Now that I've asked people for their questions about NOON AT TIFFANY'S, I'm having to come up with answers which, even though I wrote the book, is harder than you may think.
As it turns out, one of the more popular questions is — what percentage of the book is factual and how much is based on 'informed assumption? In my estimation approximately 85% is factual, and the remaining 15% is fiction that is based on intelligent/intuitive conjecture.
For example: Josephine Wolcott, the youngest of Clara's 3 sisters, and the sister who plays a key role in the first third of the book, rarely, if ever, wrote letters—if she did, I did not find them in my research. Thus, I had to fashion her character from what her sisters, mother and friends wrote about her, from public records and photographs.
I also drew conclusions from her death certificate on how the chronic illness that ended her life at the age of 24, may have affected her personality. Another example of this is the photo of Clara on the front cover. Her weekly letters gave in-depth detail about her state of mind and mood. Thus I surmised that this photo was probably taken sometime in 1902. If you study the photo closely, you will see a pensive, melancholy woman—or, in the modern vernacular—she was depressed. As reflected in her letters, in 1902 Clara hit her emotional rock bottom after her favourite sister, Kate, died of peritonitis and, immediately following this great loss, the Tiffany Men's Department went against her and her Tiffany Girls demanding that the Women's Department be shut down for good.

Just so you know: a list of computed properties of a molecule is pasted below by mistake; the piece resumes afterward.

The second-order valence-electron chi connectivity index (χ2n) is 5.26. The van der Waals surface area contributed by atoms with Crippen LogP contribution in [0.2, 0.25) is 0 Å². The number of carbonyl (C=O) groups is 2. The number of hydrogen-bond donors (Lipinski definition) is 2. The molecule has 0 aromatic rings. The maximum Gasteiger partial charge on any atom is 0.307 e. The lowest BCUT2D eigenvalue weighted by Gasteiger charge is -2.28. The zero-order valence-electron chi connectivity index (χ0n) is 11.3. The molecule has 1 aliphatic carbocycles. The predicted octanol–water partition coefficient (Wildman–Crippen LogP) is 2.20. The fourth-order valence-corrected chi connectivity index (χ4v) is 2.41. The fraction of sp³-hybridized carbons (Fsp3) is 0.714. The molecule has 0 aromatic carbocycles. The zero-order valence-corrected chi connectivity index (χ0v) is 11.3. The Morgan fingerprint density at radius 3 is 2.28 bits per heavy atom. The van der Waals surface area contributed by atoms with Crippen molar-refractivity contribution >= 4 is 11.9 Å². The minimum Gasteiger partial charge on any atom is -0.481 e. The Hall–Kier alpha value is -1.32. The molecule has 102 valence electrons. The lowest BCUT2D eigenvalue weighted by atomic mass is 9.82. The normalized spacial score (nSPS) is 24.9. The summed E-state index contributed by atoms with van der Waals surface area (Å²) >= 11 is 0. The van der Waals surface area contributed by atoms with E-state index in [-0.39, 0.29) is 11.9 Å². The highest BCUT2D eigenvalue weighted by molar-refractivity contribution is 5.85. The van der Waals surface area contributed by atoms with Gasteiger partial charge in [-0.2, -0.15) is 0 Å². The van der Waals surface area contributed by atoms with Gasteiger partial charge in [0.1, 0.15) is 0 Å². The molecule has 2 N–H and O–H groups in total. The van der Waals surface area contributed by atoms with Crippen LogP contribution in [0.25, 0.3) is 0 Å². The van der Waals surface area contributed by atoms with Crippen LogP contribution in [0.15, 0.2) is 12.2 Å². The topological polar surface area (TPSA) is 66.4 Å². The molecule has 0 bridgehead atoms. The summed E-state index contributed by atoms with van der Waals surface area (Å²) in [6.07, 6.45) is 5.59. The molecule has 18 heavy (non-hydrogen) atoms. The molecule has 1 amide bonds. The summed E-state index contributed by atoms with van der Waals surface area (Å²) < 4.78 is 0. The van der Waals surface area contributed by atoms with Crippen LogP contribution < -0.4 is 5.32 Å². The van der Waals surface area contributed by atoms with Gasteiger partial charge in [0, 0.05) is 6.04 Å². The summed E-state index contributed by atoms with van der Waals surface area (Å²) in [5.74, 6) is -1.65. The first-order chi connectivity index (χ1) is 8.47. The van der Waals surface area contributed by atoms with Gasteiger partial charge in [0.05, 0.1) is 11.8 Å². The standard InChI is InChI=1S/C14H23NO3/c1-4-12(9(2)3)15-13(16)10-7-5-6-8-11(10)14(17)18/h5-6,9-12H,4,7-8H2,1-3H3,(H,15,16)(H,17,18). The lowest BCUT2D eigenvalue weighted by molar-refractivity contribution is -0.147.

Next most popular question was why I changed genres from True Medicine and Medical Fiction to Historical, Biographical Fiction. I'll save that for the next blog post.